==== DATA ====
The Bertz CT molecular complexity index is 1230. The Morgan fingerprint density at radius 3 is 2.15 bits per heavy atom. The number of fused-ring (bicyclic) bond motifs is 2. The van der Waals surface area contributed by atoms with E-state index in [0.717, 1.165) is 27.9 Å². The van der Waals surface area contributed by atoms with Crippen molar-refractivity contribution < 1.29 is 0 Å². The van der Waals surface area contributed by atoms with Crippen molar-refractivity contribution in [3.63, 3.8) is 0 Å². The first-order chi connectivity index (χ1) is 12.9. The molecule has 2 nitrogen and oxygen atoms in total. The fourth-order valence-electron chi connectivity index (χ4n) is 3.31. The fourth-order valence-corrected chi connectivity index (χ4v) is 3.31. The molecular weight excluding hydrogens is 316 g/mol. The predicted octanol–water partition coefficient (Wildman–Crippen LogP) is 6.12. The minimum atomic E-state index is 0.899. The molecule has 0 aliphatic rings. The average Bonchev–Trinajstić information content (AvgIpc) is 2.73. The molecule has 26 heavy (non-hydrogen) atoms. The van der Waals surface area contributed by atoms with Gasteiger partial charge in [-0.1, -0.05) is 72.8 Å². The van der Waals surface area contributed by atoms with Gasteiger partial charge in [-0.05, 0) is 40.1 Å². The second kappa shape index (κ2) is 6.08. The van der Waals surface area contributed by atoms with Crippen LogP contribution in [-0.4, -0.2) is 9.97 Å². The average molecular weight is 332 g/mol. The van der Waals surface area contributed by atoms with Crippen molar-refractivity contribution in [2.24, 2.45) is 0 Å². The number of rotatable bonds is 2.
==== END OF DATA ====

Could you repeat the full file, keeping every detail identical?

The Bertz CT molecular complexity index is 1230. The Morgan fingerprint density at radius 3 is 2.15 bits per heavy atom. The number of fused-ring (bicyclic) bond motifs is 2. The van der Waals surface area contributed by atoms with E-state index in [0.717, 1.165) is 27.9 Å². The van der Waals surface area contributed by atoms with Crippen molar-refractivity contribution < 1.29 is 0 Å². The van der Waals surface area contributed by atoms with Crippen molar-refractivity contribution in [3.63, 3.8) is 0 Å². The first-order chi connectivity index (χ1) is 12.9. The molecule has 2 nitrogen and oxygen atoms in total. The fourth-order valence-electron chi connectivity index (χ4n) is 3.31. The fourth-order valence-corrected chi connectivity index (χ4v) is 3.31. The molecular weight excluding hydrogens is 316 g/mol. The predicted octanol–water partition coefficient (Wildman–Crippen LogP) is 6.12. The minimum atomic E-state index is 0.899. The molecule has 0 aliphatic rings. The average Bonchev–Trinajstić information content (AvgIpc) is 2.73. The molecule has 26 heavy (non-hydrogen) atoms. The van der Waals surface area contributed by atoms with Gasteiger partial charge in [-0.1, -0.05) is 72.8 Å². The van der Waals surface area contributed by atoms with Gasteiger partial charge in [-0.05, 0) is 40.1 Å². The second kappa shape index (κ2) is 6.08. The van der Waals surface area contributed by atoms with Crippen LogP contribution in [-0.4, -0.2) is 9.97 Å². The average molecular weight is 332 g/mol. The van der Waals surface area contributed by atoms with Crippen molar-refractivity contribution in [2.24, 2.45) is 0 Å². The number of rotatable bonds is 2.